There are very few casual fans of Kevin Smith’s View Askewniverse. Most fans dive deep into the depths of the world he has created and are deeply and emotionally attached to it, tying it into various aspects of their lives. This was very clear this past Sunday and Monday at The National, when Smith hosted two advance showings, with subsequent Q&A, of his newest film: Clerks III, a second sequel to the film that originally made him a household name. Many fans showed up in various forms of cosplay, from those wearing uniform shirts for QuickStop and Mooby’s — the fictionalized version of the real convenience store Smith worked when he made Clerks, and the fictional fast food franchise in Clerks II, respectively — to those dressed as the walrus from Tusk. Many also wore t-shirts and hoodies with the face of Smith’s longtime best friend and costar, Jason Mewes, emblazoned on them.
Whether you were part of the packed house Sunday evening, or attended the slightly more empty Monday show (Smith joked that they had almost made him cancel the Monday show, but he was damn glad they didn’t), it was a good time for all, and about as close to a religious experience as some of us were going to get (me, I’m “some of us”).
When I tell you Kevin Smith loves his fans, I need you to understand that I mean he loves his fans. Fans lined up to microphones on both sides of the room for the Q&A, going almost as far back as the soundbooth, ready to ask him their questions. People asked an extremely wide variety of questions, from inside information on their favorite films to stories about the king, George Carlin, to thoughts about the screening we just saw to life advice for entering your forties. Smith joked at the Monday show that Q&A meant a little Q and a “long ass answer,” and he wasn’t kidding. If you asked Smith a question, you could be prepared for him to answer it and then some, but you’d enjoy every part of the ride.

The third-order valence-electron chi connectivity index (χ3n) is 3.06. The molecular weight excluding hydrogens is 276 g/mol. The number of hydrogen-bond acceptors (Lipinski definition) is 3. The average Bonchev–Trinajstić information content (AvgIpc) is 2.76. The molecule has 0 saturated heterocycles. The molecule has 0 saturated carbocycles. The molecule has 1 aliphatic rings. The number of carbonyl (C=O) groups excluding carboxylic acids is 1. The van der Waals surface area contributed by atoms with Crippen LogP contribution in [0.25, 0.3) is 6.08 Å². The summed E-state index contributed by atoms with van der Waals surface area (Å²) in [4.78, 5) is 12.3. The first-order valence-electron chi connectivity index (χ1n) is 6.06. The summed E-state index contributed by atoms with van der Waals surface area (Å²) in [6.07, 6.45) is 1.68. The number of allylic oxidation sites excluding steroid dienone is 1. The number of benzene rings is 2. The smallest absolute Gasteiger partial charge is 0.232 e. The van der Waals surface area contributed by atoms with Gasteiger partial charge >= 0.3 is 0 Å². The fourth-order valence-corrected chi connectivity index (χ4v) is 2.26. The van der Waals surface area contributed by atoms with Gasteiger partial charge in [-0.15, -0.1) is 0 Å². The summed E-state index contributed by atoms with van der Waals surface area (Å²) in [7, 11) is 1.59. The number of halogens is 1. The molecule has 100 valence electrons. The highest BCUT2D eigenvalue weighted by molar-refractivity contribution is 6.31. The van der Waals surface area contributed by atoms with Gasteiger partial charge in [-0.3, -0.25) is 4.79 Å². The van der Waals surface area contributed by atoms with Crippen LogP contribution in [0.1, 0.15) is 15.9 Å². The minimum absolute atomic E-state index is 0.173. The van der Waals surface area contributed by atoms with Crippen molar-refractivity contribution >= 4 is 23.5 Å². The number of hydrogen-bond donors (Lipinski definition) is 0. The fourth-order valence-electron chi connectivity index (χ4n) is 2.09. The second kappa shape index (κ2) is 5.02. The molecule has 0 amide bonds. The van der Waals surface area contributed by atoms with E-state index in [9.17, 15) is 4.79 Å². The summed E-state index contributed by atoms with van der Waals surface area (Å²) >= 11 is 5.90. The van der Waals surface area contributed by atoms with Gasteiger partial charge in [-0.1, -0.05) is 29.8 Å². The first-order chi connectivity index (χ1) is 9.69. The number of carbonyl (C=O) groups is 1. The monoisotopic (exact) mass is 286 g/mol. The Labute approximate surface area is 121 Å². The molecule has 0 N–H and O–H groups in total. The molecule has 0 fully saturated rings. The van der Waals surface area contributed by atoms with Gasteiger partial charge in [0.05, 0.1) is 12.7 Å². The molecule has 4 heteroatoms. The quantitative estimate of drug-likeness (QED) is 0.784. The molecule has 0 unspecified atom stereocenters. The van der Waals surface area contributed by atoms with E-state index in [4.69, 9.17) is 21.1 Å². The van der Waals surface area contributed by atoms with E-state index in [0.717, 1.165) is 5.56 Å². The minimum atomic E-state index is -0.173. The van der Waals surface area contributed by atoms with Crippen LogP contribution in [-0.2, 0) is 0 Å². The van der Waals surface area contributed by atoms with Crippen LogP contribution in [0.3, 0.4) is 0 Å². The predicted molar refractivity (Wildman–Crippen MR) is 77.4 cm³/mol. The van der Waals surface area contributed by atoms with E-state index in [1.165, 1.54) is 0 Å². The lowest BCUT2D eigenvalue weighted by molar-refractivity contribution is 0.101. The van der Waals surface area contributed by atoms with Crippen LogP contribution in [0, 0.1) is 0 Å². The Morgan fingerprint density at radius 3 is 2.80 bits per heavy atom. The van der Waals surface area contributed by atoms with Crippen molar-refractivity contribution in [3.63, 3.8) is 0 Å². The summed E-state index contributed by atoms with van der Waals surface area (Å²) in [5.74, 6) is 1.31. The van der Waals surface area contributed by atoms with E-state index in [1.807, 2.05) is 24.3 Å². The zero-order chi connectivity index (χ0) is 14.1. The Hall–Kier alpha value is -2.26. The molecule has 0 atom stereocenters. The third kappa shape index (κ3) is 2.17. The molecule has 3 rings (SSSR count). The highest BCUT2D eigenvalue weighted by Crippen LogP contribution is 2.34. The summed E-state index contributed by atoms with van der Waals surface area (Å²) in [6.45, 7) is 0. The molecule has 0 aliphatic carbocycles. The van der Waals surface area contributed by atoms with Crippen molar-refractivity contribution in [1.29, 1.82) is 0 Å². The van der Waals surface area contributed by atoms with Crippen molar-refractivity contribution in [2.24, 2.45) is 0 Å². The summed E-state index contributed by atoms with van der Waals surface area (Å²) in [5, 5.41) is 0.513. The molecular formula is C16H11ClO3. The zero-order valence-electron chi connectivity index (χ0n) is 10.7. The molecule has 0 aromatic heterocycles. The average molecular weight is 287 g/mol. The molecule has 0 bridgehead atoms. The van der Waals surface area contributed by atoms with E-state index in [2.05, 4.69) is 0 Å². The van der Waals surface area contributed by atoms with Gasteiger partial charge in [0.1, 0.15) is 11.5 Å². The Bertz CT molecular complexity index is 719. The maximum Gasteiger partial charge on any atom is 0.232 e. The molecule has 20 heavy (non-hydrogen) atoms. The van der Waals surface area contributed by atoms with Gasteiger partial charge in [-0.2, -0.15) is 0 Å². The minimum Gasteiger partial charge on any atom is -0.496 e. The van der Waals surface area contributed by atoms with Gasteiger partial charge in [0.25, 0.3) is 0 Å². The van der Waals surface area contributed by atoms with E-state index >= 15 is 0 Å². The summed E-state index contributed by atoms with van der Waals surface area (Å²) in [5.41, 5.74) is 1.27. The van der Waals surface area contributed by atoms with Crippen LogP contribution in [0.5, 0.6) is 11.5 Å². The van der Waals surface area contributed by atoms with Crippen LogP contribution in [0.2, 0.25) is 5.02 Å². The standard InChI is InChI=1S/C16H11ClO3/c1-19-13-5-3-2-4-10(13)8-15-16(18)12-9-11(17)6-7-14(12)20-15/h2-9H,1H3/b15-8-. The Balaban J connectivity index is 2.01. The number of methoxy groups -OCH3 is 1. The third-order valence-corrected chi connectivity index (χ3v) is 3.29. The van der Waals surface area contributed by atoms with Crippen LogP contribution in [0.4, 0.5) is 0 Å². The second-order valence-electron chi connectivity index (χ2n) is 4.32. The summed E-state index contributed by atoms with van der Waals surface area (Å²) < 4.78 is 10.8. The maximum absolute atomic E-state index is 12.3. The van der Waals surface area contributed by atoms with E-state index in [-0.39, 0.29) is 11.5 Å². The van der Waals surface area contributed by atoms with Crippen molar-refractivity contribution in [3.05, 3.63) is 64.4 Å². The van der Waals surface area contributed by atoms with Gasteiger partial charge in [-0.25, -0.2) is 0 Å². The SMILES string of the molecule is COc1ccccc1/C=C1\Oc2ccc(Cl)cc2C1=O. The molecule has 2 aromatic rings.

Along with answering questions, Smith shared anecdotes from his life growing up in Jersey (the way his Dad gave him Carlin records may or may not have been legal, just an FYI), told us about writing his requested “dream role” for George Carlin, praised his friends for their talent, and regaled us with a tale of his full circle moment with Busch Gardens that ultimately didn’t happen.
Another thing he discussed at both shows was his infamous heart attack four years ago. After doing a show in Glendale in 2018, Smith suffered a massive heart attack backstage, only to learn from doctors later that he had survived a type of heart attack infamously known as the “widowmaker.” At Monday’s show, he was able to meet another member of the survivor’s club, who actually had his relatively soon after Smith had his.
Fans of View Askew know that Smith isn’t shy about putting aspects of life into his work, and Clerks III is mostly inspired by the aforementioned heart attack. Randal Graves (Jeff Anderson) suffers a heart attack while working at QuickStop one morning and manages to survive. Having a moment of clarity, he realizes that what he’s always wanted to do is film a movie. Now with a new bill of health, he aggressively recruits his best friend, Dante Hicks (Brian O’Halloran), to help him make the low budget Hollywood blockbuster he was always meant to direct.